DeMille’s last, greatest wallow almost killed him: filming the Exodus sequence on location in Egypt, after climbing a 107-foot ladder onto one of the giant sets in order to observe the horde of extras, the 73-year-old whipcracker had a major heart attack. Somehow, in true show-must-go-on tradition, he managed not only to climb down, but was back on the set two days later: shades of Teddy Roosevelt. He also tackled speaking the narration (or rather, the ‘intoning thereof’), remarkably long-winded and stuffed with terrible lines. He was impressed enough with Charlton and Yul to cast them in the 1958 remake of The Buccaneer, but his declining health had him turn producing over to friend Henry Wilcoxon and direction to son-in-law Anthony Quinn. The movie flopped and a crushed DeMille went to his afterlife reward on Jan. 21, 1959. As the God’s would have it, that year Brynner scored another Biblical hit with the DeMille-like nonsense of Solomon And Sheba and Heston triumphed in the mighty Ben-Hur, everything a 3.5 hour Biblical epic should be.
Befitting the hoopla around what was then the costliest film ever made, one promotional tie-in (commandment #11) resulted in placing throughout the United States several thousand six-foot granite monoliths, inscribed with 1 thru 10, a joint effort of DeMille and the National Fraternal Order of the Eagles. Starting in 2001 (a religious oddity?), numerous cities have sued to have them removed for violating the separation of church and state.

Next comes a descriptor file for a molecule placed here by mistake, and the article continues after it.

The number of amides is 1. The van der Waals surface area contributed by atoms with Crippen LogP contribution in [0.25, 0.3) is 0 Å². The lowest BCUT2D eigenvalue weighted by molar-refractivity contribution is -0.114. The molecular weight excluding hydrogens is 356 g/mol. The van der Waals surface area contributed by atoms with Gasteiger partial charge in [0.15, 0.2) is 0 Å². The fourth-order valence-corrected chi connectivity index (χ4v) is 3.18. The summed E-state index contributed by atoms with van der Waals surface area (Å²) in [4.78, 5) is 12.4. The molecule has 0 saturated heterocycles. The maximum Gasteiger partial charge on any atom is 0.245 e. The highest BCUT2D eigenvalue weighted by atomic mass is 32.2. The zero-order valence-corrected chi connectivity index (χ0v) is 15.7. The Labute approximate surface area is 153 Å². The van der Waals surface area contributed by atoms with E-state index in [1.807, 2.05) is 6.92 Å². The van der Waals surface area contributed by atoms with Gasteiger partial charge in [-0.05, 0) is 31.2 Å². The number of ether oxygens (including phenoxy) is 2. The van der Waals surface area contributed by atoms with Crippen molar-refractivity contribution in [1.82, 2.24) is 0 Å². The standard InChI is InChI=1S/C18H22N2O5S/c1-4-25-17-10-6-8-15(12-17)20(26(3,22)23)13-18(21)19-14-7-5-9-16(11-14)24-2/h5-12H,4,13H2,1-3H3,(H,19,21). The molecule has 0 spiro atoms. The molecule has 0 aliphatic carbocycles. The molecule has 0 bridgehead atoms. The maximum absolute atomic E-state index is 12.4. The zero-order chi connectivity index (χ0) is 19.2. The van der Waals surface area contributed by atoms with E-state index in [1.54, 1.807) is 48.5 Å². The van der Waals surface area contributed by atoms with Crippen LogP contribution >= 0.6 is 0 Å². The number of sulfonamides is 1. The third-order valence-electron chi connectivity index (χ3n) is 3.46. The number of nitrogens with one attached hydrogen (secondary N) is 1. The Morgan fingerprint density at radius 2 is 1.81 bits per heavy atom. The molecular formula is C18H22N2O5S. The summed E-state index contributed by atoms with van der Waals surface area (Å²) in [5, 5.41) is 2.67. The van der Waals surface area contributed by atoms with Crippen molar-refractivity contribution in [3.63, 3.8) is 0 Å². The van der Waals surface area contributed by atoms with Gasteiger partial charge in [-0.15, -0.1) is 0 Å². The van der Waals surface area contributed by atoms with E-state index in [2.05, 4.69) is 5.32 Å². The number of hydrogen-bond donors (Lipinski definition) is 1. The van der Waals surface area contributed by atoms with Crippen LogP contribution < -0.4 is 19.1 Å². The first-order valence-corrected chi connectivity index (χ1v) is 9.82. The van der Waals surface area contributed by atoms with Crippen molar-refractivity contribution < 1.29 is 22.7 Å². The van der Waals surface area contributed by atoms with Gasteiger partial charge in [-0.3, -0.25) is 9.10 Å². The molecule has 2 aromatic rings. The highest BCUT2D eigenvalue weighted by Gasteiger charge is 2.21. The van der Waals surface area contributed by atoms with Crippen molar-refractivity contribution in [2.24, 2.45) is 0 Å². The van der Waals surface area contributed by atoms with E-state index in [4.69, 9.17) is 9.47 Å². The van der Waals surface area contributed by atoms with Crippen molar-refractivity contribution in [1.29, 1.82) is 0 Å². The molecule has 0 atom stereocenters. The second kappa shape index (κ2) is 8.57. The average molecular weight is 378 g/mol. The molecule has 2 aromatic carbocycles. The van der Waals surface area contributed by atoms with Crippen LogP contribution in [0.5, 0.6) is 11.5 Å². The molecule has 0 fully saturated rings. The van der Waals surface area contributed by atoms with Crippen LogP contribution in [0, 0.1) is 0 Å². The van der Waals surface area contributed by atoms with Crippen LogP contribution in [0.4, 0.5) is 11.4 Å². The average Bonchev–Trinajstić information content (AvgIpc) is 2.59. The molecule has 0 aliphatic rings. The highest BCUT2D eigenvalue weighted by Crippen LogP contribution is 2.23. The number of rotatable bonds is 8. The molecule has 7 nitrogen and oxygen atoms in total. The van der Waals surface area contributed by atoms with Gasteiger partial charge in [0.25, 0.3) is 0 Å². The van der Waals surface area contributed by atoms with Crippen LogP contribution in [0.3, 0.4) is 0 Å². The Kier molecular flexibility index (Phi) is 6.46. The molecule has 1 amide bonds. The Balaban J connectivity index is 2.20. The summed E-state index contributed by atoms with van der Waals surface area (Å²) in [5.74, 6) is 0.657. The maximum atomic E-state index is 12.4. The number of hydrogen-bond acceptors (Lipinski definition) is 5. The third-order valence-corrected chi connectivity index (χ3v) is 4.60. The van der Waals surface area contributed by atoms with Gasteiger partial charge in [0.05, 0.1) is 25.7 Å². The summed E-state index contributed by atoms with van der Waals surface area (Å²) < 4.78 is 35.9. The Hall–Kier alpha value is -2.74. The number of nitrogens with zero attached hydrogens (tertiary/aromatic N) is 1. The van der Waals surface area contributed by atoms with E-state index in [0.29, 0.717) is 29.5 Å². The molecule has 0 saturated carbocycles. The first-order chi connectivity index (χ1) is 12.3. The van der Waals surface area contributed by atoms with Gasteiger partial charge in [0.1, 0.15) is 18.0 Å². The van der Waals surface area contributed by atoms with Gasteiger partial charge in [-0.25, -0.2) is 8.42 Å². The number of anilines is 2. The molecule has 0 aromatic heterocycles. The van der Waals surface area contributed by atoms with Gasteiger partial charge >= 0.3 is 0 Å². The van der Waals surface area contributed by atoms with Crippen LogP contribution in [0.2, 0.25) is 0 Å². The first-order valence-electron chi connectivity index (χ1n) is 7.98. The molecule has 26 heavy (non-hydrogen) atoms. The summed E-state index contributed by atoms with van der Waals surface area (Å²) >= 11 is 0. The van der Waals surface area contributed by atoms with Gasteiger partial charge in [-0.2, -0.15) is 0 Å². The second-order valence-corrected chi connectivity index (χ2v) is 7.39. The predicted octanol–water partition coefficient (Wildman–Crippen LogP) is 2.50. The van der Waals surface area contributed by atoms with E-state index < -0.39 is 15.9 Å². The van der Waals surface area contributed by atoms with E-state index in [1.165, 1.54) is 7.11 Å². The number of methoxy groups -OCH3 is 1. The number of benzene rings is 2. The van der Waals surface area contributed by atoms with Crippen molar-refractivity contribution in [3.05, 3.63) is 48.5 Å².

Leave it to immortal prophet for our own misruled, flood-beset times, George of Carlin: “When they were making this shit up, why did they pick 10? Why not 9 or 11? I’ll tell you why- because 10 sounds official. Ten sounds important! Ten is the basis for the decimal system, it’s a decade, it’s a psychologically satisfying number (the top ten, the ten most wanted, the ten best dressed). So having ten commandments was really a marketing decision!”
Snootiness aside, DeMille—beyond his out-sized showmanship, and the archaic screenplay and steering of this colossus—must be given credit for some salutary humanistic gestures. Arch-conservative though he was, by hiring him for the key villain role, he basically re-instated the graylisted Edward G. Robinson, who acknowledged “Cecil B. DeMille returned me to films. Cecil B. DeMille restored my self-respect.” And, he did something novel among that colorful, ruthless pirate breed of studio moguls: he made fair with some of the reapings. His percentage of the profits went to the DeMille Trust, established for “charitable, religious and educational purposes.” Further, he assigned 25% of his take to 100 key employees who worked on the movie–grips and stagehands. Some had toiled for him for a decade or two: they received an annual stipend from the film’s largess. The profit speaks….